Recently, I was talking to a friend about my faith practice. I told him that, after much contemplation and meditation, I was taking my Bodhisattva vows.
For Buddhists, Bodhisattva vows are taken after much deliberation, meditation and thought. They are not to be taken lightly, as they are not to be broken. The basis of the vow is to put others before oneself and to help ease the suffering of all. It is a vow to practice compassion, patience, non-attachment and giving with no expectations of return. It is simply to be of service at all times.
Curious, he began asking questions. “What do you have to give up? What do you have to do? What if you break the vows?”
I answered each question with guarded honesty, certain he would find the vows to be too stringent and would argue against my decision.
Instead, he responded with, “So, let me get this straight. If someone asks you for help, and it is within your power to help them, you have to do so? You are to do no harm, whatsoever, to any living thing, if you can at all help it? And if you are attacked, you are not to defend yourself? You are simply to exist to end the suffering of all beings?”
“Yes,” I replied.
He sat for a moment and instead of arguing, he said, “You know, your path is not going to be easy. People will doubt your ability to do this. People will tell you that you are a doormat and to stand up for yourself. People will tell you that you are too nice and you give too much. What you are doing just isn’t done in this society. You are going against everything we teach in America.”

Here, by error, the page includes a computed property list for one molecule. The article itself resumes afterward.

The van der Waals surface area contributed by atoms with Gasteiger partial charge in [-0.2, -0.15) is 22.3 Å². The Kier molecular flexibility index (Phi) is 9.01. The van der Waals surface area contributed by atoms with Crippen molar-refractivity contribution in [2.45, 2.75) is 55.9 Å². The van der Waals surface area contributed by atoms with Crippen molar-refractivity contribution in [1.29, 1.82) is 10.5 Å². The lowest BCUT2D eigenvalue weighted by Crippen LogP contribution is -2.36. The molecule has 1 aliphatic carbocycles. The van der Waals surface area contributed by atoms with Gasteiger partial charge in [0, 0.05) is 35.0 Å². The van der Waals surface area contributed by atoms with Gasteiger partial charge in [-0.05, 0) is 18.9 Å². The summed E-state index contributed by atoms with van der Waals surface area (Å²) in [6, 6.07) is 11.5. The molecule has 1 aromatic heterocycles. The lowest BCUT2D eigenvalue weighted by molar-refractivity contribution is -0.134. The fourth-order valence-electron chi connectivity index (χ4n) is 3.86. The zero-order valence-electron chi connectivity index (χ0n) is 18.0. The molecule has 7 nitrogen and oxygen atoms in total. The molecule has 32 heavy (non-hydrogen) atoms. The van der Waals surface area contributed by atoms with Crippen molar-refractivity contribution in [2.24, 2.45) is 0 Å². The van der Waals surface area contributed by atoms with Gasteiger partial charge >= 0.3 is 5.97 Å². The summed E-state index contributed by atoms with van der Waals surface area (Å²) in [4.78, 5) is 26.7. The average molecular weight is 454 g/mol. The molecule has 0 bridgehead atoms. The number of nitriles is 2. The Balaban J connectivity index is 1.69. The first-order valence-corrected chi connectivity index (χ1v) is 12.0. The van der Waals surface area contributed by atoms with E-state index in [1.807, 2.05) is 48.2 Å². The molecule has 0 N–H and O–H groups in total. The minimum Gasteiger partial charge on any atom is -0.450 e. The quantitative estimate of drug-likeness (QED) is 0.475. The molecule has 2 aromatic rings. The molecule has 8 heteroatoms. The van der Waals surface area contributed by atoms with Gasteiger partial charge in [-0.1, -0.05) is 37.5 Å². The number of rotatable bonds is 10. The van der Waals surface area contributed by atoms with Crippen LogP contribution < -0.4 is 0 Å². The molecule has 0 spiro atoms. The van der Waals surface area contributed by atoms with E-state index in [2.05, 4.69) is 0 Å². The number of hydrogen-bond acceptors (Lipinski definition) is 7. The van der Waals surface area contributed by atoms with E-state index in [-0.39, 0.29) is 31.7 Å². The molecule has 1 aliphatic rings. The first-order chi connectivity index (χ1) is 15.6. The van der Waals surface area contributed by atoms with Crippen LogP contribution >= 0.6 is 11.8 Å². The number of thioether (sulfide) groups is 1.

I listened, pausing and finally responding with, “Isn’t this exactly what most religions teach us to do? To help our fellow man, to do no harm, to trust that when we share with one, all benefit? Aren’t we supposed to turn the other cheek? I am simply following the example set by every major religion and teacher throughout time.”
He said, “Yeah, but look at what we do to those who live the way of complete compassion; Jesus, Gandhi, King, Lennon. I just don’t think we are ready for that kind of love in our society yet.”
As we bid our farewells, I thought, “Maybe, but I am ready.” And then I remembered a poem I read in the fifth grade by Robert Frost: “Two roads diverged in a wood, and I / I took the one less traveled by / And that has made all the difference.”
Maybe that is all I am doing. I am just taking a different road, one less traveled, and like those he mentioned, I may make a small difference in this world, leaving it more peaceful than when I entered.
Diane Sodders, also known as Indira Grace, is one of The Star’s 13 Faith Walk writers. She can be reached at firstname.lastname@example.org.